SALT LAKE CITY — After spending months in the hospital sick with COVID-19 and eventually undergoing a double lung transplant, a Utah intensive care nurse has finally been discharged.
Jill Holker worked on the front lines of the coronavirus pandemic caring for COVID-19 patients for months before she became a patient herself. The Utah Valley Hospital nurse was admitted to a Utah hospital in November and later transferred to a Florida hospital to work with a team that specializes in lung care.
Just one month after a double lung transplant surgery, Holker was able to walk out of the hospital surrounded by applauding hospital staff. Unlike when she arrived, she left able to breathe on her own.
Holker first started experiencing symptoms of COVID-19 around Halloween. After struggling to breathe for a few days, her daughter made her go to the emergency room. She was later admitted and treated by her own coworkers at Utah Valley's intensive care unit, where her condition continued to worsen.
"You never think that you're going to take care of one of your own, especially with the virus," Holker said in a University of Florida Health interview.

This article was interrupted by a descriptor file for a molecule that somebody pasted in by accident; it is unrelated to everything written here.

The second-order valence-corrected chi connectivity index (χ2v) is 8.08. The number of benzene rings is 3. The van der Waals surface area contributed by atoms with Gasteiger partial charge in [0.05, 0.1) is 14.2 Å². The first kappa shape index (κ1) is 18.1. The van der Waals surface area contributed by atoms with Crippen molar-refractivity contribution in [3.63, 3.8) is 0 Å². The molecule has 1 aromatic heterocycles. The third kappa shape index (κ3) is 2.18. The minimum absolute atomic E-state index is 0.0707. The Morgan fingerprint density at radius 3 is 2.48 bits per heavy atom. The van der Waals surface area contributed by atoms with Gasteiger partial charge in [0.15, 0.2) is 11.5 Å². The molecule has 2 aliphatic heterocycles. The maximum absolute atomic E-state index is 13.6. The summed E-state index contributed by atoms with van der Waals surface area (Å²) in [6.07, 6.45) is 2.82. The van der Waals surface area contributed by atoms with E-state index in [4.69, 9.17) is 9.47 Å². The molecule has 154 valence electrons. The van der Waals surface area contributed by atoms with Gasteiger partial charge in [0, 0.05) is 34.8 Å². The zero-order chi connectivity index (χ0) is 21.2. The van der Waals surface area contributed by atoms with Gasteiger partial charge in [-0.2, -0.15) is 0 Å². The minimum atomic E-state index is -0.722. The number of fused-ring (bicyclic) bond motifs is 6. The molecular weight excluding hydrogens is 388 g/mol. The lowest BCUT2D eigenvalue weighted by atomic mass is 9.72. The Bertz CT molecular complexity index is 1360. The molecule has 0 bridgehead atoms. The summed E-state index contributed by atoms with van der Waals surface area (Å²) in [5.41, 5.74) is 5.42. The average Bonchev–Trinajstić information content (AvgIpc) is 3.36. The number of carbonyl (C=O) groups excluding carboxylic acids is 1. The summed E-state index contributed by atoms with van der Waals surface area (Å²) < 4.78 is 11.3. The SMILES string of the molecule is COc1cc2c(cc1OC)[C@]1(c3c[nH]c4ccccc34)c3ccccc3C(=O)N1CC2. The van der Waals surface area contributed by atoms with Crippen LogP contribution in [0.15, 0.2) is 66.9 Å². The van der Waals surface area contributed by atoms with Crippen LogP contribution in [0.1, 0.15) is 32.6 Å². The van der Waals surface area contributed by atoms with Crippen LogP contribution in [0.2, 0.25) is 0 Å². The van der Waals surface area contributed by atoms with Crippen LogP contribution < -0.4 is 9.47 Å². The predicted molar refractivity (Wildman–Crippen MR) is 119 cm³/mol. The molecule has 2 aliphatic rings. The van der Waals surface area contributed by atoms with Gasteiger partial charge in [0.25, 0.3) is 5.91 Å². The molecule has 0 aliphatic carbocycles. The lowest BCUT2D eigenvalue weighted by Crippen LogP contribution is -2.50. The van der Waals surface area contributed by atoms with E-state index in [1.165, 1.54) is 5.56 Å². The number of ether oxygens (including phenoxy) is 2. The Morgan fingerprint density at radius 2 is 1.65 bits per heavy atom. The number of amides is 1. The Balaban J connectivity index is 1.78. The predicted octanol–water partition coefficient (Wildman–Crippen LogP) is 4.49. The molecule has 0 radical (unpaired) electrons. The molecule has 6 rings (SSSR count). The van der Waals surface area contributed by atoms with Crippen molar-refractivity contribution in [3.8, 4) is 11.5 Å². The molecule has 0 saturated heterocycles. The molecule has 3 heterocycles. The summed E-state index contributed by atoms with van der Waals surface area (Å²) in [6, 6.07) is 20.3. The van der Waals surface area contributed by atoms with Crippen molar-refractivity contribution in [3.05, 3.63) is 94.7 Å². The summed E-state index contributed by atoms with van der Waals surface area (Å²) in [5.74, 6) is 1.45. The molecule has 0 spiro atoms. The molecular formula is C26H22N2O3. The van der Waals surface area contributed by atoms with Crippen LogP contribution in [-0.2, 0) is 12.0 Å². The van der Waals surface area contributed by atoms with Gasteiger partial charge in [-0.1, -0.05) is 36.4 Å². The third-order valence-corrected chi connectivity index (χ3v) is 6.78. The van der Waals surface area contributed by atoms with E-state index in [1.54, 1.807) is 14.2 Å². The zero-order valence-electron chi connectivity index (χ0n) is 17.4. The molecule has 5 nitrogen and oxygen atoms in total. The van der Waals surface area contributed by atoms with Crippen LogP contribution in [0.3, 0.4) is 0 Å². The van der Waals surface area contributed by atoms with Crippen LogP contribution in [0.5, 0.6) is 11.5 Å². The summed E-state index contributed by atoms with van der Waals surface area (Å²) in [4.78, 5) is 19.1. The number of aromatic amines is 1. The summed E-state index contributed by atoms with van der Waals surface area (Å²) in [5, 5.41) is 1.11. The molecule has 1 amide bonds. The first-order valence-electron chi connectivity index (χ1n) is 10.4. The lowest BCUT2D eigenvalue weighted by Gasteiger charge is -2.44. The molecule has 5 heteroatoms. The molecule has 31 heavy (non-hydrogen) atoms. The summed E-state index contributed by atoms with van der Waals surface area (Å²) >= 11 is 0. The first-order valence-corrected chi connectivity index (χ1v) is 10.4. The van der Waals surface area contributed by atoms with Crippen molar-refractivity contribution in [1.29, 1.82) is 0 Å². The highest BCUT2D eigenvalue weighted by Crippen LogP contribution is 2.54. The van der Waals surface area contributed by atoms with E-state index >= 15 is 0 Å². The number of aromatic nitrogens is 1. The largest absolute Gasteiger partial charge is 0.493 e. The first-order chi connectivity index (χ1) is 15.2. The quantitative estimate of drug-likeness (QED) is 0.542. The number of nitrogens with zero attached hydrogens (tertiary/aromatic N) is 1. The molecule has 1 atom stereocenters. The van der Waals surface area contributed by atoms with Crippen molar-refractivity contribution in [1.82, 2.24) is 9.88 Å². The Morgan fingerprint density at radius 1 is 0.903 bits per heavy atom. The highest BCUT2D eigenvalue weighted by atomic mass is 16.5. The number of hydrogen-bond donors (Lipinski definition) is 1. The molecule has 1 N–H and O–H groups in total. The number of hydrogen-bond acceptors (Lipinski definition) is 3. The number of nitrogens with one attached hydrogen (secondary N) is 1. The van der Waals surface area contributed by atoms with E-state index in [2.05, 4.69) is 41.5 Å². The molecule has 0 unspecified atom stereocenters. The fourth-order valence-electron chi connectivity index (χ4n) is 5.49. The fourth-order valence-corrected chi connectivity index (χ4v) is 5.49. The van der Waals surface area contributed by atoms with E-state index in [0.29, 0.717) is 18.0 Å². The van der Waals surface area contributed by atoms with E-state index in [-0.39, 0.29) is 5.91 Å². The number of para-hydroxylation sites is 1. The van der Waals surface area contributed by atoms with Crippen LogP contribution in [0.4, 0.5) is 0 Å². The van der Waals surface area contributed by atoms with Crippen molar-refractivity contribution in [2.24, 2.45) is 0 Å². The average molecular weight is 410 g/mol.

Holker is an active woman who didn't have any underlying health issues prior to contracting COVID-19.
"I was surprised that it hit me so hard," she said.
At one point, Holker was fighting for her life while in the intensive care unit.
"Her lungs are just at a point now that they aren't really going to bounce back," Holly Pike, a nurse at Utah Valley Hospital and friend of Holker, explained in a December interview with KSL. "They aren't really going to recover."
Holker underwent her double lung transplant surgery on Jan. 20 and was released from the hospital on Feb. 19. Seeing how far Holker has come after being a patient in the intensive care unit has inspired those close to her.
"I think right then we were all just so relieved and so excited about this upcoming hope that she kind of got from these new lungs," Pike told KSL on Thursday. "And so since then, everything has just been positive news."
It will be a few more months until she can return to her home in Utah as Holker needs to stay with her team of specialists for follow-ups and physical therapy. A GoFundMe* has been set up to help cover medical costs.
"It'll just be nice to be home," Holker said.
Despite not being able to return home right away, Pike said Holker's attitude has been upbeat and positive.
"She is just such an exceptional human being who literally everyone who meets her loves, and that has been no exception in Florida," Pike said.
Being stuck in a hospital bed for months, on breathing assistance at times, and unable to speak didn't stop a dedicated Holker from pursuing her education; the recent nursing practitioner graduate has been studying for her bar exam, from her hospital bed.
Unfortunately, Holker hasn't been able to see her children yet, but Pike said they have plans to visit in Florida in the coming weeks and months. Prior to the transplant surgery, Holker's condition was improving but she still required significant oxygen support.